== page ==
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Year : 2013  |  Volume : 45  |  Issue : 6  |  Page : 636--637

Phenytoin-induced cerebellar atrophy in an epileptic boy

Nithin Kumar1, Ananya Chakraborty2, Swaroop H Suresh2, Sashidharan Basappaji3, Anand L Betdur3,  
1 Department of Neurology, Vydehi Institute of Medical Sciences and Research Centre, Bangalore, Karnataka, India
2 Department of Pharmacology, Vydehi Institute of Medical Sciences and Research Centre, Bangalore, Karnataka, India
3 Department of Medicine, Vydehi Institute of Medical Sciences and Research Centre, Bangalore, Karnataka, India

Correspondence Address:
Ananya Chakraborty
Department of Pharmacology, Vydehi Institute of Medical Sciences and Research Centre, Bangalore, Karnataka
India

Abstract

Epilepsy is an important health problem due to its high prevalence and potential for causing long-term morbidity. It is commonly treated in children with phenytoin sodium. It has wide pharmacokinetic variability and a narrow therapeutic range that leads to toxicity. Here, we report a case of phenytoin-induced cerebellar atrophy in a 16-year-old epileptic boy who presented to the hospital with a viral infection.



How to cite this article:
Kumar N, Chakraborty A, Suresh SH, Basappaji S, Betdur AL. Phenytoin-induced cerebellar atrophy in an epileptic boy.Indian J Pharmacol 2013;45:636-637


How to cite this URL:
Kumar N, Chakraborty A, Suresh SH, Basappaji S, Betdur AL. Phenytoin-induced cerebellar atrophy in an epileptic boy. Indian J Pharmacol [serial online] 2013 [cited 2020 Nov 25 ];45:636-637
Available from: https://www.ijp-online.com/text.asp?2013/45/6/636/121388


Full Text

 Introduction



Children constitute approximately 40% of India's population but information on adverse drug reactions occurring in them is limited. [1] Phenytoin sodium (PHT) is one of the commonest antiepileptic drug (AED) used in children in India. [2] The drug has wide pharmacokinetic variability and has a narrow therapeutic range that leads to toxicity. There is some evidence of the association of long-term use of PHT and toxicity like cerebellar atrophy. Such cerebellar changes have been reported even with the long-term use of nontoxic levels of phenytoin. [3] However, such reporting is very scarce in pediatric population. Here, we report a case of reversible cerebellar atrophy induced by PHT in a 10-year-old boy.

 Case Report



A 16-year-old boy was admitted to the hospital with fever and weakness. His systemic examination was normal. His past history included history of seizure for the last 10 years. He was on oral PHT, 5 mg/kg daily once daily. After initiating therapy with PHT 10 years back, he was seizure free for 2 years. Then he started getting seizures that required adjustment in his medication. Patient was also occasionally prescribed clobazam, 5 mg, oral, as and when required. The episodes used to last for a brief period of over 6-7 days. He would then be seizure free for the next 3-4 months. Seizures used to occur at every 3-4 months interval. The boy had history of birth asphyxia and delay in developmental milestones. His previous MRI scans of brain revealed no abnormality. There was no family history of seizure. The boy was managed conservatively for viral fever. After the patient recovered, he was evaluated again due to complaint of difficulty in walking. CNS examination revealed normal mentation with cerebellar signs including gaze-evoked nystagamus, truncal, and appendicular ataxia. MRI scan of the brain was advised and it showed cerebellar atrophy as shown in [Figure 1]. The patient had no other neurological and other systemic problems other than epilepsy. Serum phenytoin level was high (30 mcg/ml) and PHT was withdrawn immediately. Patient was started on valproic acid and followed up. The causality assessment was done using the Naranjo scale. [4] The causal analysis showed a probable association of the ADR with phenytoin.{Figure 1}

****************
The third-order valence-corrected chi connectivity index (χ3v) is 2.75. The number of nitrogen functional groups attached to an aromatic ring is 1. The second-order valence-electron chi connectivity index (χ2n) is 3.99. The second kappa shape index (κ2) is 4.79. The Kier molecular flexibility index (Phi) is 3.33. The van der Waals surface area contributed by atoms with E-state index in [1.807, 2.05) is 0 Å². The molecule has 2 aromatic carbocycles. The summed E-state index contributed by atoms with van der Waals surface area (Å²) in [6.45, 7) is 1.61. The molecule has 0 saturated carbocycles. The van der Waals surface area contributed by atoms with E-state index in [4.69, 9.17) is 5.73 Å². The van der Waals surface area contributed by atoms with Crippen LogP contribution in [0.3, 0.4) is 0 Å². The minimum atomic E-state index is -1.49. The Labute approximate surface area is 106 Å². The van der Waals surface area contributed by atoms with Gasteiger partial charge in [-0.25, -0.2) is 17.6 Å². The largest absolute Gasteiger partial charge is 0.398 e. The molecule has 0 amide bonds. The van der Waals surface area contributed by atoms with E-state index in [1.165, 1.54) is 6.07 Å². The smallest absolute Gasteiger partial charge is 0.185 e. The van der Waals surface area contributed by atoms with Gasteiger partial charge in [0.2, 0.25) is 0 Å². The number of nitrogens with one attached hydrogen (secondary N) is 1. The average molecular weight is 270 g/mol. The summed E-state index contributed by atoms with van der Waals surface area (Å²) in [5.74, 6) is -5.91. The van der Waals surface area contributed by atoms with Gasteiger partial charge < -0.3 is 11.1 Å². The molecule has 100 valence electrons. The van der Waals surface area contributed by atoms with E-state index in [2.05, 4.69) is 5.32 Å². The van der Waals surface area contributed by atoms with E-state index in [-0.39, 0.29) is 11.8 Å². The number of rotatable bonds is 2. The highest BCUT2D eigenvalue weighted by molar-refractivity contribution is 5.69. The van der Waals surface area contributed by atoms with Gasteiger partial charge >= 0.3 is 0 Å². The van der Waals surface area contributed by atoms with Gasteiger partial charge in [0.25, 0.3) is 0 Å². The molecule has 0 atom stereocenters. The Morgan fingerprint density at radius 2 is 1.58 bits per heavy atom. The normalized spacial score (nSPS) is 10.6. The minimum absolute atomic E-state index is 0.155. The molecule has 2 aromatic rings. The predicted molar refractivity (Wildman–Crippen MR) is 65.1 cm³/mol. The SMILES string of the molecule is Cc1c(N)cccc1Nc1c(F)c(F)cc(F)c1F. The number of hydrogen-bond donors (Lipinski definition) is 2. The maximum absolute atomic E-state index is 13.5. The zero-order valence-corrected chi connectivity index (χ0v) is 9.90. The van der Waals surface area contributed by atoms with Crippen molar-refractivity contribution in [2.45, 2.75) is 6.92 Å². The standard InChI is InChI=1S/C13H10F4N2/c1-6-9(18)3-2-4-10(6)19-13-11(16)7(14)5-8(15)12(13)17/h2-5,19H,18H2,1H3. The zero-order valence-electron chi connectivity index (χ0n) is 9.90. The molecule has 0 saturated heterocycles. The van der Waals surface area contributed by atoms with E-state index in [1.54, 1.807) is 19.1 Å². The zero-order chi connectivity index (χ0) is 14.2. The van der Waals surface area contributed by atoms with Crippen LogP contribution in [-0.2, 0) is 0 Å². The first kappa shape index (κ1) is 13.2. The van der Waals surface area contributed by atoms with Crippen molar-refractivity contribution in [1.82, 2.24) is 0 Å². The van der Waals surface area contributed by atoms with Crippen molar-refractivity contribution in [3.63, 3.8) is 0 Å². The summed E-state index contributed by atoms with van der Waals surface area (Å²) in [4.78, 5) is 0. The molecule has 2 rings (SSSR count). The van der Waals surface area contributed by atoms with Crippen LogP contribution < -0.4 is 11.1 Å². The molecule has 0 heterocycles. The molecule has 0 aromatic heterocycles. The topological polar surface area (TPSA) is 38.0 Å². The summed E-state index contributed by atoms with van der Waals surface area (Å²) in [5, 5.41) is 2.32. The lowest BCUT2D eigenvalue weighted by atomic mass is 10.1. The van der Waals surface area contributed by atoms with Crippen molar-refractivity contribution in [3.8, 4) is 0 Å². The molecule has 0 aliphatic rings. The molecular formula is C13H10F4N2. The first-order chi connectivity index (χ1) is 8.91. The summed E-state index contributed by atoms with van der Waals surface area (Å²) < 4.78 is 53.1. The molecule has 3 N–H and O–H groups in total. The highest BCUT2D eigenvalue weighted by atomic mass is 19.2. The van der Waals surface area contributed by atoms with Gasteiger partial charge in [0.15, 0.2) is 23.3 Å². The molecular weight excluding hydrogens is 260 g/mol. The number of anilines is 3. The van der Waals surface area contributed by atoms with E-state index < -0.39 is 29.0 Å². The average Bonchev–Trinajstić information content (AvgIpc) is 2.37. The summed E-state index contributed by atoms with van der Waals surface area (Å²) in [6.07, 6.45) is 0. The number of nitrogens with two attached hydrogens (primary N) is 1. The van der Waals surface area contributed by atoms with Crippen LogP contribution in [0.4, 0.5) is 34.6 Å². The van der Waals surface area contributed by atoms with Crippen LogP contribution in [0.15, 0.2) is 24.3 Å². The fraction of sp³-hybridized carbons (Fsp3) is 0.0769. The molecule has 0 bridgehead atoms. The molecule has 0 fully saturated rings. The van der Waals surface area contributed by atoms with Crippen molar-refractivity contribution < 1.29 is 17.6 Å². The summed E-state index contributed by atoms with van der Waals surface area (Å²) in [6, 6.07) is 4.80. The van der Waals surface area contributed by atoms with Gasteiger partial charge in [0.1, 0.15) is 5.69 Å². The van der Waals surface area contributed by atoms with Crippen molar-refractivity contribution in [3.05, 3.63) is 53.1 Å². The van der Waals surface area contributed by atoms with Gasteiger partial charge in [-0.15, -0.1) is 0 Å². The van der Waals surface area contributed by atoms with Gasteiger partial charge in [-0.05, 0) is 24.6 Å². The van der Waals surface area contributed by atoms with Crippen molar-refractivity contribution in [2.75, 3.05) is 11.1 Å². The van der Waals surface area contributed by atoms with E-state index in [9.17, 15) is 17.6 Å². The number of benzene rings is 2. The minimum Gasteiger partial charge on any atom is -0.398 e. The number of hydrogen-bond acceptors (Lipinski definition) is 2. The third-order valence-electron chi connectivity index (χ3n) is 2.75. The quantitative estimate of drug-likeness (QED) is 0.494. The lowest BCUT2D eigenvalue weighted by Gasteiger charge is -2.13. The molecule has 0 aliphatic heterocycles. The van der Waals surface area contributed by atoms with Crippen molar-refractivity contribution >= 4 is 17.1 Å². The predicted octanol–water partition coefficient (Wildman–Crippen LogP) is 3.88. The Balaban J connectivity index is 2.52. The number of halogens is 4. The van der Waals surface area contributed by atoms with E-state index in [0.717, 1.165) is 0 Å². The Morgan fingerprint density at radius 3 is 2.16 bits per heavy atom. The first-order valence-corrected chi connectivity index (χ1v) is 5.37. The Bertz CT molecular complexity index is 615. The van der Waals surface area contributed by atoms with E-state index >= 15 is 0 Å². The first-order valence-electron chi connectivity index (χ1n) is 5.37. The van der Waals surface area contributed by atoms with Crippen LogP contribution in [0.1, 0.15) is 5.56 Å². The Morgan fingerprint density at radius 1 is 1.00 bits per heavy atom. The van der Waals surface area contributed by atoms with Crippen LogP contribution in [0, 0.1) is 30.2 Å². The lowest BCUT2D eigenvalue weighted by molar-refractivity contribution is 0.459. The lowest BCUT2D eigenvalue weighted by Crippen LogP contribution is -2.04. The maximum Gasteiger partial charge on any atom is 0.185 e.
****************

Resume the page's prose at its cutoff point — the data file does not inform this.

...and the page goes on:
Discussion



Epilepsy is a common neurological disorder that is managed with antiepileptic drugs. PHT is one of the commonest and the first line antiepileptic drug. PHT is used in both generalized and partial epilepsies and avoided in myoclonic epilepsy. This drug is generally safe and is commonly used throughout the world. However, a sizeable proportion of patients may develop drug induced adverse effects that include sedation, gum hypertrophy, lymphadenopathy, chorea, ataxia, etc. [5],[6] There are a few reports on cerebellar atrophy after long-term use of PTH. These adverse effects are usually reported if the drug serum levels are above the therapeutic range. They have also been reported if the drug level is within the normal range. [7],[8] These effects are, however, reversible on reducing the dose of PHT. [2] Our patient presented with severe cerebellar disorder and he was on the drug for 10 years. But he started recovering steadily after withdrawing the drug. Hence, a regular monitoring for adverse drug reaction should be considered in patients who are on drugs on long term basis. These reactions could be idiosyncratic or dose-dependent which again may be acute or chronic in nature. Since most of these effects are reversible, it is important to identify the clinical manifestations related to drug toxicity and to manage them appropriately. Also, it warns the need for regular monitoring of plasma concentration, accurate dosing, and identification of adherence issues in patients on phenytoin.

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